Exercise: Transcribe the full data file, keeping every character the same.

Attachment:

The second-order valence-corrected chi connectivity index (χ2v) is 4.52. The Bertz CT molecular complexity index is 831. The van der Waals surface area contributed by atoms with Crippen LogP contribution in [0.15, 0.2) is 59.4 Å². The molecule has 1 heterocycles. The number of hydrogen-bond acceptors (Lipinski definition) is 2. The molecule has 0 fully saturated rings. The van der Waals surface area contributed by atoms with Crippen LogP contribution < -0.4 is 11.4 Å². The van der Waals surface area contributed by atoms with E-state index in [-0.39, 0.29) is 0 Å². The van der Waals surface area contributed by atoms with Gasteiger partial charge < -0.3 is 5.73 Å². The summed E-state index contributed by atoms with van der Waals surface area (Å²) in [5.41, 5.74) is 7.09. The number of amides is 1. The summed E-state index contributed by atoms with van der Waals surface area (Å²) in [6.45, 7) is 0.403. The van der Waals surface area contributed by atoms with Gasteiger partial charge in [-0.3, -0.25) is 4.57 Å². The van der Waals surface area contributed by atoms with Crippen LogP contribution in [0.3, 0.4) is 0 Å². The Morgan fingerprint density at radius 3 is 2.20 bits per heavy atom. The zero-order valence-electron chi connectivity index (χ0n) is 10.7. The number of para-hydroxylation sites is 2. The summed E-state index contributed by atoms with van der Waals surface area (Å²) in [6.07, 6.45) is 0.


The second-order valence-corrected chi connectivity index (χ2v) is 4.52. The Bertz CT molecular complexity index is 831. The van der Waals surface area contributed by atoms with Crippen LogP contribution in [0.15, 0.2) is 59.4 Å². The molecule has 1 heterocycles. The number of hydrogen-bond acceptors (Lipinski definition) is 2. The molecule has 0 fully saturated rings. The van der Waals surface area contributed by atoms with Crippen LogP contribution < -0.4 is 11.4 Å². The van der Waals surface area contributed by atoms with E-state index in [-0.39, 0.29) is 0 Å². The van der Waals surface area contributed by atoms with Gasteiger partial charge < -0.3 is 5.73 Å². The summed E-state index contributed by atoms with van der Waals surface area (Å²) in [5.41, 5.74) is 7.09. The number of amides is 1. The summed E-state index contributed by atoms with van der Waals surface area (Å²) in [6.45, 7) is 0.403. The van der Waals surface area contributed by atoms with Gasteiger partial charge in [-0.3, -0.25) is 4.57 Å². The van der Waals surface area contributed by atoms with Crippen LogP contribution in [0.3, 0.4) is 0 Å². The Morgan fingerprint density at radius 3 is 2.20 bits per heavy atom. The zero-order valence-electron chi connectivity index (χ0n) is 10.7. The number of para-hydroxylation sites is 2. The summed E-state index contributed by atoms with van der Waals surface area (Å²) in [6.07, 6.45) is 0.